Archive: July 11th, 2006

Game 89: Win

Mets 7 Marlins 6

After a few weeks of easy wins and blowouts, the Mets finished the first half of the season in much the same way they started it: with a dramatic, come-from-behind, late-inning, one-run win.

Who was the hero? C’mon, now, you know it had to be David Wright. D-Wright hit a three-run homer in the bottom of the eighth to give the Mets the lead plus a much-needed insurance run that became the winning run when Billy Wagner surrendered a solo homer in the ninth en route to his 18th save. (Hmmm, Billy was doing things like that earlier in the year, too … guess he didn’t want to feel left out of this nostalgic win.)


Though he threw into the seventh, Tommy Glavine was not vintage, again. He’s leading the NL in wins, but that is more to do with excellent run support than great pitching. In his last 10 starts, he’s allowed four runs or more five times, and has pitched seven innings plus only three times. Now, some might say that he’s pitched a number of “quality starts” in the last ten, but this is a guy who we are leaning on to be a co-ace. Giving up four runs over nine innings is OK, giving up four in less than seven is not good enough. He needs to at least pitch further in games, as he was in the first two months of the season. He pitched through at least six innings in all of his first 12 starts, and gave up three runs or less in all of those starts but one. Since that 12th start, however, he has had trouble getting to, and through, the sixth. Hopefully the pre-June Tommy will reappear after the All-Star break.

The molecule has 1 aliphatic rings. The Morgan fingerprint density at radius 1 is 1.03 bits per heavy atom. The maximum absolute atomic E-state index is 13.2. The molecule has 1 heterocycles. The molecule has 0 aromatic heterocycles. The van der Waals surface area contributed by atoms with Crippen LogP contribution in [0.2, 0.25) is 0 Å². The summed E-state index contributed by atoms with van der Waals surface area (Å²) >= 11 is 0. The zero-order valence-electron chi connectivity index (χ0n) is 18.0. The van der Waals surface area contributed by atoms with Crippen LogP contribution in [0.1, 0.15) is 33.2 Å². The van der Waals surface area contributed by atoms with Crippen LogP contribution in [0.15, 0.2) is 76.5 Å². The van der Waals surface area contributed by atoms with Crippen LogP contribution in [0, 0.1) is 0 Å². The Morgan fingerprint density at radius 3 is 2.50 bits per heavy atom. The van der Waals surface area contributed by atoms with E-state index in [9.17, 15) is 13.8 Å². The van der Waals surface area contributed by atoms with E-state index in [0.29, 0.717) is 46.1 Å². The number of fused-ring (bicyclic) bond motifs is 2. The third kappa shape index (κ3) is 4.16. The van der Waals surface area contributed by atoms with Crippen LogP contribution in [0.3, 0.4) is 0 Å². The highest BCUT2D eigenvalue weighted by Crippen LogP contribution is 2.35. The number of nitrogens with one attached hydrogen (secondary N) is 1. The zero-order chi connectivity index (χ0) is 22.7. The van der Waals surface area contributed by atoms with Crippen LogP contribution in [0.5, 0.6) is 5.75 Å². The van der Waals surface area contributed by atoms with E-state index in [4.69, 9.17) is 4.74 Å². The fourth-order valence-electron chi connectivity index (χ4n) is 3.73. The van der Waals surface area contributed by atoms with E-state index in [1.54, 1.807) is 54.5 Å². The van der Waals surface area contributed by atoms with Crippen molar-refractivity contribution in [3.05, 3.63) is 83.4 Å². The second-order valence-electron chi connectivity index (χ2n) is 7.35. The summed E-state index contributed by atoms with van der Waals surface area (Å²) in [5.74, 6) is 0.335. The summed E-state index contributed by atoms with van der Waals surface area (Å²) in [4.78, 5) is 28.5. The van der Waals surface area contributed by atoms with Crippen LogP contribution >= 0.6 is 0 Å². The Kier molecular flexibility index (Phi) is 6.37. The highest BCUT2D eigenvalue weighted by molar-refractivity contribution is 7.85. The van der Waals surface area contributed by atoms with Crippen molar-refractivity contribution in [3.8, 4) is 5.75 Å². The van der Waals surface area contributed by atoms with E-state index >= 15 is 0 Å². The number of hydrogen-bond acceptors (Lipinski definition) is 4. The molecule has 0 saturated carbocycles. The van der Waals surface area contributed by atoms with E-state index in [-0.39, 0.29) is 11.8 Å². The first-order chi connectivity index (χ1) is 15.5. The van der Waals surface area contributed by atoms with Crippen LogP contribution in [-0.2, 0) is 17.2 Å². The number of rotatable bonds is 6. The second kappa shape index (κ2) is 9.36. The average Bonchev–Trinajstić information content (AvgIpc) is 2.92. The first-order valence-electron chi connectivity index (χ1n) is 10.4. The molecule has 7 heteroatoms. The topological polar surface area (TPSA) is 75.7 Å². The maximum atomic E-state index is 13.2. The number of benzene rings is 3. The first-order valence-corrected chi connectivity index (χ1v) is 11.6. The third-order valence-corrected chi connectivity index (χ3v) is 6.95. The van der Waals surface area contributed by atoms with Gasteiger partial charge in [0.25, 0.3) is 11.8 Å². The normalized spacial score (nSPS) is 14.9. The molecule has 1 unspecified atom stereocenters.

Game 88: Win

Mets 17 Marlins 3

If I’m John Maine, I’m running up and down the dugout screaming “where was that an hour ago???!!!!”

Anyone with a remote interest in the Mets was excited about this game for one reason: the debut of Mike Pelfrey. With barely three months of professional ball under his belt, Pelfrey was brought in to start a Major League game. He struggled a bit, but was given enough support get through.

Cliff Floyd and Jose Valentin drove in a combined 12 runs, and Paul LoDuca added another 3 RBI, as the Mets trounced, thrashed, and completely devastated the Marlins. Talk about erupting …

Valentin, in fact, nearly hit two grand slams in back-to-back innings, missing his second granny by just a few feet. Whatever he had for an in-between-games meal, I’ll take two, please.

Marlins’ rookie starter Ricky Nolasco has been fairly impressive against everyone else in the NL, but can’t seem to find a groove against the Mets. He gave up 10 hits and seven runs in his earlier outing, and the Mets roughed him up again for nine in less than two innings. Joe Girardi used nearly his entire bullpen in the first game, and made Jason Vargas the sacrificial lamb for the remainder of the game. I’m not sure if Girardi didn’t want to waste another arm in this game, or if he just didn’t have a better bat to pinch-hit for Vargas when his turn came up.